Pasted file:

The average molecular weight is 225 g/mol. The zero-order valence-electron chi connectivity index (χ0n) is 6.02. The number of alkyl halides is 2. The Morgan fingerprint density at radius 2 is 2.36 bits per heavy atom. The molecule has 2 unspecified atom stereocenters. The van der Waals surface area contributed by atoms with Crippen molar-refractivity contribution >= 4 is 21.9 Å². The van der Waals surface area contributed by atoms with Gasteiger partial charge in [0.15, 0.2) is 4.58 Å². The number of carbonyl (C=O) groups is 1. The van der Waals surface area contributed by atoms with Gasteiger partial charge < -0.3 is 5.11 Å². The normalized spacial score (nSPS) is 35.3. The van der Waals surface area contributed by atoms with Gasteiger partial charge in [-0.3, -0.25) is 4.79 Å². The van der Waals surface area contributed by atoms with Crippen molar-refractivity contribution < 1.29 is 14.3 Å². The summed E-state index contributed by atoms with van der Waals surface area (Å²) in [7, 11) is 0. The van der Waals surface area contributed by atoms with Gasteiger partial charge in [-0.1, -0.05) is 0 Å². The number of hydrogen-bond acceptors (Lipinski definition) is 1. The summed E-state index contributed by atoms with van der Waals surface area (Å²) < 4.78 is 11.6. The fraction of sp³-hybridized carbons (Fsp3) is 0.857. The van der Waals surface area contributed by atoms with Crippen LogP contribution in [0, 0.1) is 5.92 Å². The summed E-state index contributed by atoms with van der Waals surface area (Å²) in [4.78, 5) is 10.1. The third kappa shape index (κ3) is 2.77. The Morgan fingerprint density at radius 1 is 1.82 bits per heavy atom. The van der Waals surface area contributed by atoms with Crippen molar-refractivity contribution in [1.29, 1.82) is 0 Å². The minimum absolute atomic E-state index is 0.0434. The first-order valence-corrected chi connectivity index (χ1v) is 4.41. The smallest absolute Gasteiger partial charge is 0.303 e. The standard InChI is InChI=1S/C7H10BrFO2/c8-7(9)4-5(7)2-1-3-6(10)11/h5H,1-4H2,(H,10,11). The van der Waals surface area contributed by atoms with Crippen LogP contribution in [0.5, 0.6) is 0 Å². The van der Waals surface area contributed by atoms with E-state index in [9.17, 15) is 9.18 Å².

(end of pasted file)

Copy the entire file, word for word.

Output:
The average molecular weight is 225 g/mol. The zero-order valence-electron chi connectivity index (χ0n) is 6.02. The number of alkyl halides is 2. The Morgan fingerprint density at radius 2 is 2.36 bits per heavy atom. The molecule has 2 unspecified atom stereocenters. The van der Waals surface area contributed by atoms with Crippen molar-refractivity contribution >= 4 is 21.9 Å². The van der Waals surface area contributed by atoms with Gasteiger partial charge in [0.15, 0.2) is 4.58 Å². The number of carbonyl (C=O) groups is 1. The van der Waals surface area contributed by atoms with Gasteiger partial charge < -0.3 is 5.11 Å². The normalized spacial score (nSPS) is 35.3. The van der Waals surface area contributed by atoms with Gasteiger partial charge in [-0.3, -0.25) is 4.79 Å². The van der Waals surface area contributed by atoms with Crippen molar-refractivity contribution < 1.29 is 14.3 Å². The summed E-state index contributed by atoms with van der Waals surface area (Å²) in [7, 11) is 0. The van der Waals surface area contributed by atoms with Gasteiger partial charge in [-0.1, -0.05) is 0 Å². The number of hydrogen-bond acceptors (Lipinski definition) is 1. The summed E-state index contributed by atoms with van der Waals surface area (Å²) < 4.78 is 11.6. The fraction of sp³-hybridized carbons (Fsp3) is 0.857. The van der Waals surface area contributed by atoms with Crippen LogP contribution in [0, 0.1) is 5.92 Å². The summed E-state index contributed by atoms with van der Waals surface area (Å²) in [4.78, 5) is 10.1. The third kappa shape index (κ3) is 2.77. The Morgan fingerprint density at radius 1 is 1.82 bits per heavy atom. The van der Waals surface area contributed by atoms with Crippen molar-refractivity contribution in [1.29, 1.82) is 0 Å². The minimum absolute atomic E-state index is 0.0434. The first-order valence-corrected chi connectivity index (χ1v) is 4.41. The smallest absolute Gasteiger partial charge is 0.303 e. The standard InChI is InChI=1S/C7H10BrFO2/c8-7(9)4-5(7)2-1-3-6(10)11/h5H,1-4H2,(H,10,11). The van der Waals surface area contributed by atoms with Crippen LogP contribution in [0.5, 0.6) is 0 Å². The van der Waals surface area contributed by atoms with E-state index in [9.17, 15) is 9.18 Å².